A Little Princess was one of my favorite books when I was a child. I loved being transported into Sara Crewe’s magical world. One of the most special scenes in this novel is when a mysterious benefactor arranges a delicious hot breakfast for Sara and Becky, seemingly by magic. They wake up in the morning to find the breakfast all laid out on the table.
One of the items on this breakfast table were “muffins.” There is no other description of these muffins in the book, but somehow I just couldn’t imagine anyone in Victorian England eating muffins like we imagine them today. So, I researched a bit about “Victorian muffins” and learned some really interesting things!
Muffins as we know them are a relatively recent invention. In Sara Crewe’s England, what they called “muffins” is what we would call “English muffins” today. In fact, when we hear about “The Muffin Man,” that is referring to a baker who carried around a basket of English muffins, selling them on the streets to passersby. That sounded a whole lot more authentic, so I set out to make my own English muffins in honor of A Little Princess.
I loosely followed this traditional recipe. Be warned that this recipe requires a total of about 12 hours of rising time for the dough. But, don’t let that scare you. The recipe isn’t difficult at all, you just have to be home basically all day to make it.
These scrumptious muffins are worth the wait, though! So much more flavorful than store-bought English muffins.
Homemade English Muffin Recipe – A Little Princess
- 3 cups all-purpose flour
- 1 tsp. salt
- 1 packet yeast (not rapid-rise yeast!)
- 1 1/2 cups cold milk
- 1/4 cup honey
- 1 egg white
- 1 cup cornmeal (or more, if needed)
- 2 Tbsp. butter or oil
- Mix together the flour, salt and yeast.
- Add the milk, honey, and egg white to the flour mixture, and stir well.
- Cover the bowl with a cloth, and allow the dough to rise in a warm place for about 3 hours.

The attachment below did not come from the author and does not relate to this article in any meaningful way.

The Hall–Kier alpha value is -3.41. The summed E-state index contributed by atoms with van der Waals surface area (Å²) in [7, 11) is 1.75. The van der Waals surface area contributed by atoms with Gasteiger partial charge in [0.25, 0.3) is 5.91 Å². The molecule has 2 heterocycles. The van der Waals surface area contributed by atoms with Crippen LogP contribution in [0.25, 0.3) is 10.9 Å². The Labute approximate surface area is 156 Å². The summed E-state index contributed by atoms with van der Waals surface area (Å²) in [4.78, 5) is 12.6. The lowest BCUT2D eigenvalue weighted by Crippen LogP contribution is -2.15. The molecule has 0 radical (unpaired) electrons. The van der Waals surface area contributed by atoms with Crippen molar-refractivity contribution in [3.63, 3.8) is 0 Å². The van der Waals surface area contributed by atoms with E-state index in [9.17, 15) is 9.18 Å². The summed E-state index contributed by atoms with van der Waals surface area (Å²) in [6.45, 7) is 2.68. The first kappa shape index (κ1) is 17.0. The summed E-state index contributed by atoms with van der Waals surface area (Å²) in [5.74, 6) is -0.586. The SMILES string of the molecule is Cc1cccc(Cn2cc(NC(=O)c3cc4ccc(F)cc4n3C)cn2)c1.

- Cover a cookie sheet with a thick layer or cornmeal. Make sure that the entire baking sheet is covered. This is to prevent the dough from sticking. I didn’t put nearly enough cornmeal on the sheet I used, and I had some problems, so the more cornmeal, the better!
- Portion out the dough onto the cookie sheet into about 12 little mounds.
- Sprinkle some more cornmeal on top of these dough mounds, and cover the cookie sheet with plastic.
- Allow the dough to rise in a warm place for about 9 hours (see note at bottom about rising time).
- Melt the butter or oil in a pan on the stove on medium heat.
- Add the muffins to the griddle, and cook them until brown on the bottom.
- Flip the muffins over and cook until brown on the other side, too.
A note on rising times: The original recipe called for 4-5 hours of initial rising, followed by 12-42 hours of rising in the refrigerator once the muffins are formed. I just simply didn’t have the fridge space for that, so I adapted the rising times and temperatures to meet my needs, and the muffins still turned out great, but if you want to be totally authentic, follow the rising times in the original recipe!
Once the muffins are cooled, split them in half by running your fingers along the edges. You can toast them and eat them with butter, honey, or jam. You can also eat them plain, because they are just that good! I don’t think I’d ever eat a store-bought English muffin plain, but these are good enough to do just that.
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